Executive Order Aimed at Improving Care for Kidney Disease
July 2019 ~
Following the President’s signature on an executive order directing federal agencies to educate and treat people with early forms of kidney disease, CMS has proposed five new payment models for providers treating patients.
According to Department of Health and Human Services (HHS) Secretary Alex Azar, the effort is the most important initiative taken for kidney disease by any president and the single biggest change to how the disease is treated since Medicare began covering patients with end-stage renal disease (ESRD) in 1973.
As seen in the press release, the current Medicare payment system encourages in-center hemodialysis as the default treatment for patients beginning dialysis. According to the Government Accountability Office, in-center hemodialysis is the most common type of dialysis and was used by about 88 percent of dialysis patients in 2016. There are more than 430,000 Medicare Fee-for-Service beneficiaries with ESRD who spend an average of 12 hours a week receiving in-center hemodialysis. Many beneficiaries with ESRD suffer from poorer health outcomes, such as higher hospitalization and mortality rates, often the result of underlying disease complications and multiple co-morbidities.
The five proposed models include:
- ESRD Treatment Choices (ETC) model
- Kidney Care First (KCF) model (optional)
- Comprehensive Kidney Care Contracting (CKCC) Graduated model (optional)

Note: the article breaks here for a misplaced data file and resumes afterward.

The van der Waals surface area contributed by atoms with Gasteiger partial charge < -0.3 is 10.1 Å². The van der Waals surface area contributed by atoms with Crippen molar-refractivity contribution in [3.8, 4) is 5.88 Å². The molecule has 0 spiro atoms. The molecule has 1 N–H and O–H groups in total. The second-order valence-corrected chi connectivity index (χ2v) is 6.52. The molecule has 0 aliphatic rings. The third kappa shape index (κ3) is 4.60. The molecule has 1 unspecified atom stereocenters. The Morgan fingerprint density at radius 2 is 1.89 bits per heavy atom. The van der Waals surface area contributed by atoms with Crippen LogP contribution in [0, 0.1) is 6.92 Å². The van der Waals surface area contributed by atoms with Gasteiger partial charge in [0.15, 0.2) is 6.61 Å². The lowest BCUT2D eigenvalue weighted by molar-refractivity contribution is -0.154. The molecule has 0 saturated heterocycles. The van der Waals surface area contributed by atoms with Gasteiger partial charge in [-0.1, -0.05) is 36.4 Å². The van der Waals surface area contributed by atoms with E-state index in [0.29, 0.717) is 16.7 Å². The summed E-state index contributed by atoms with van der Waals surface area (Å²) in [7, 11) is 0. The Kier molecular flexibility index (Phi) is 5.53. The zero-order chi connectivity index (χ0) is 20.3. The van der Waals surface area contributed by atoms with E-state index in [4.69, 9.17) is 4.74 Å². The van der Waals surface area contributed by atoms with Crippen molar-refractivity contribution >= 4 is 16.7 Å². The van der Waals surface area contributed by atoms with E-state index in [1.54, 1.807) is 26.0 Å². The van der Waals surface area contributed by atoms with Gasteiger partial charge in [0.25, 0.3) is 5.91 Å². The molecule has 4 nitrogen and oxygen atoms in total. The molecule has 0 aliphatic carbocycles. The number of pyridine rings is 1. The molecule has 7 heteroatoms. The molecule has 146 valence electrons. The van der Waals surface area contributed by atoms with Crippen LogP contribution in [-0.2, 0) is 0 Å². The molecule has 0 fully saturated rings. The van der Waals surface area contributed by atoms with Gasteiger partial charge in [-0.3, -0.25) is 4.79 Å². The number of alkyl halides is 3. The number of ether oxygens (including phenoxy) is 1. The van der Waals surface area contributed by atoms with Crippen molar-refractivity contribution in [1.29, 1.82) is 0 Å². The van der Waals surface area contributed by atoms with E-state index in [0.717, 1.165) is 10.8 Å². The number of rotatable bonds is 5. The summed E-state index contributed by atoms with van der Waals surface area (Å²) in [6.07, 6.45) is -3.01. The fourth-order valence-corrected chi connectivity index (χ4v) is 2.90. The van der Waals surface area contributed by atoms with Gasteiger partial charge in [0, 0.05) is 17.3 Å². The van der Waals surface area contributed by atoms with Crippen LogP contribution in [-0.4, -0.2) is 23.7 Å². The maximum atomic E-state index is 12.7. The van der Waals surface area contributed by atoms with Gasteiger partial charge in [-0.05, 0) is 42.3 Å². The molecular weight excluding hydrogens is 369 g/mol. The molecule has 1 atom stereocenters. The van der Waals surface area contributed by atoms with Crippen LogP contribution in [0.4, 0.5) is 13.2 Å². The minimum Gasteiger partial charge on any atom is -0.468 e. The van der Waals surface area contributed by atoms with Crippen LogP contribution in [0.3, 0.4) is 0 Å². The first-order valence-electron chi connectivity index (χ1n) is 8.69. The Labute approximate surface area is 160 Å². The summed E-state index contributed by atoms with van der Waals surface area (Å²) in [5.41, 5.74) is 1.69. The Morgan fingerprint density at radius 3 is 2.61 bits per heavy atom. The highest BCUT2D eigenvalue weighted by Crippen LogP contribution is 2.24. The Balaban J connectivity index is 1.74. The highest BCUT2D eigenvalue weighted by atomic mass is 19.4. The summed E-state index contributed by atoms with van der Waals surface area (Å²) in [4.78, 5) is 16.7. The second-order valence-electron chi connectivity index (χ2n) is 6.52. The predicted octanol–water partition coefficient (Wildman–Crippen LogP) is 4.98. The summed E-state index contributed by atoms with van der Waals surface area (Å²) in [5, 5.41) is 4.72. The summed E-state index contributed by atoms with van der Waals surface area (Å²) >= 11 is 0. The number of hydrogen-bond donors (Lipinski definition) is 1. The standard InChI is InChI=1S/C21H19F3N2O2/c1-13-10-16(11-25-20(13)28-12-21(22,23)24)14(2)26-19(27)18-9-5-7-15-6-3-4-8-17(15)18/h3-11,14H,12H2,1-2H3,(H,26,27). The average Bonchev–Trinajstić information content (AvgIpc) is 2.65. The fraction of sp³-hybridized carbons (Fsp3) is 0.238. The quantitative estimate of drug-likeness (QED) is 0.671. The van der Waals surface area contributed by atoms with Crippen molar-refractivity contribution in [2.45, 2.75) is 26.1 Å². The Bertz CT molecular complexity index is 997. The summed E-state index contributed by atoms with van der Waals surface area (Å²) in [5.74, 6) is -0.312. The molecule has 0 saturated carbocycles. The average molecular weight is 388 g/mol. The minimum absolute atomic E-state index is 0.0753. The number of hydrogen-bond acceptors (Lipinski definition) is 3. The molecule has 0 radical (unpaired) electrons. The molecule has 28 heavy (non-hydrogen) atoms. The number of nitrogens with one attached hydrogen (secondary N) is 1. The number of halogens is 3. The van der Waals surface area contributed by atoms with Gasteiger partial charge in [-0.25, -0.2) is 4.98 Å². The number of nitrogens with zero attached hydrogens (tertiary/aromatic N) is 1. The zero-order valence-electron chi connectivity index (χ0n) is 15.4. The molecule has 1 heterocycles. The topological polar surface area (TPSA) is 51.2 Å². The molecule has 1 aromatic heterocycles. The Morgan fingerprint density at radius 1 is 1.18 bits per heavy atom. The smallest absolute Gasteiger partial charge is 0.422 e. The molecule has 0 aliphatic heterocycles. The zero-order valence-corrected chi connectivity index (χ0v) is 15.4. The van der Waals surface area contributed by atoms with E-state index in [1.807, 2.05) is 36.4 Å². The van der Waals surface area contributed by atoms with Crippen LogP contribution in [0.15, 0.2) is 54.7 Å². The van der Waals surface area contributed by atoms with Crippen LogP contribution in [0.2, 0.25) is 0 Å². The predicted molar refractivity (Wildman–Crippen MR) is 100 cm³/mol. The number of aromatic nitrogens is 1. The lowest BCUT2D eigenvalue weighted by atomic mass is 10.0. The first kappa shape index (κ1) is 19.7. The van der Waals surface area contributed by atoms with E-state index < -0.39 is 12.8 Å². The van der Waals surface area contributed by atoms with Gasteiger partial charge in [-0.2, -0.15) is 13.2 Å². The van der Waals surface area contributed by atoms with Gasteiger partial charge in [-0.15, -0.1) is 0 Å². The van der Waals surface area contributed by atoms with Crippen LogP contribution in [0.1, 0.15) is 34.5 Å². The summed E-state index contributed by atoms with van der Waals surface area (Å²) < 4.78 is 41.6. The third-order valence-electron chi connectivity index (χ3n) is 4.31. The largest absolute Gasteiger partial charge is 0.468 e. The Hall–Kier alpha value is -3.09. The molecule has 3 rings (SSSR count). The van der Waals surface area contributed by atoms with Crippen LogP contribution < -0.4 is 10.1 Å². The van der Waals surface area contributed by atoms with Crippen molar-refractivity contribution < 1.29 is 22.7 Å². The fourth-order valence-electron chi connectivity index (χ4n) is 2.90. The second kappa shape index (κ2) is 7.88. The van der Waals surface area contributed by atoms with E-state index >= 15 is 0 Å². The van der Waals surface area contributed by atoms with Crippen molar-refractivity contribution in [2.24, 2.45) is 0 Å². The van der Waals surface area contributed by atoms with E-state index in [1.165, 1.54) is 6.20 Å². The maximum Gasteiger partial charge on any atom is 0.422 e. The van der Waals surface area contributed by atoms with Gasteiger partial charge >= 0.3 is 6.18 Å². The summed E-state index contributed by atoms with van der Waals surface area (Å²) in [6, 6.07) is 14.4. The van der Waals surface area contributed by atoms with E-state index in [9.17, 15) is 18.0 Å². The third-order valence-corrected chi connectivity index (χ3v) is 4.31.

- CKCC Professional model (optional)
- Global models (optional)
The proposed ETC Model would adjust certain Medicare payments to ESRD facilities and clinicians managing ESRD beneficiaries (Managing Clinicians) that are selected for participation in the model, through upward or downward payment adjustments based on their home and transplant rates to increase utilization of home dialysis and rates of kidney and kidney-pancreas transplants.
Kidney Care First (KCF) model – participating nephrology practices will receive adjusted fixed payments on a per-patient basis for managing the care of patients with late-stage chronic kidney disease and patients with ESRD. The payments will be adjusted based on health outcomes and utilization compared to the participating practice’s own experience and national standards, as well as performance on quality measures.
Also, participating practices will receive a bonus payment for every patient aligned to them that receives a kidney transplant based on the transplant remaining healthy for up to three years after the surgery.
The CKCC Graduated, Professional, and Global models – capitated payments will be similar to the capitated payments under the KCF Model, but the Kidney Contracting Entities – which consist of nephrologists, transplant providers, and other health care providers including dialysis facilities – will take responsibility for the total cost and quality of care for their patients, and in exchange, can receive a portion of the Medicare savings they achieve.
CMS expects the KCF and CKCC Models to run from January 1, 2020, through December 31, 2023, with the option for one or two additional performance years, at CMS’s discretion.
More information on the proposed model is available, here.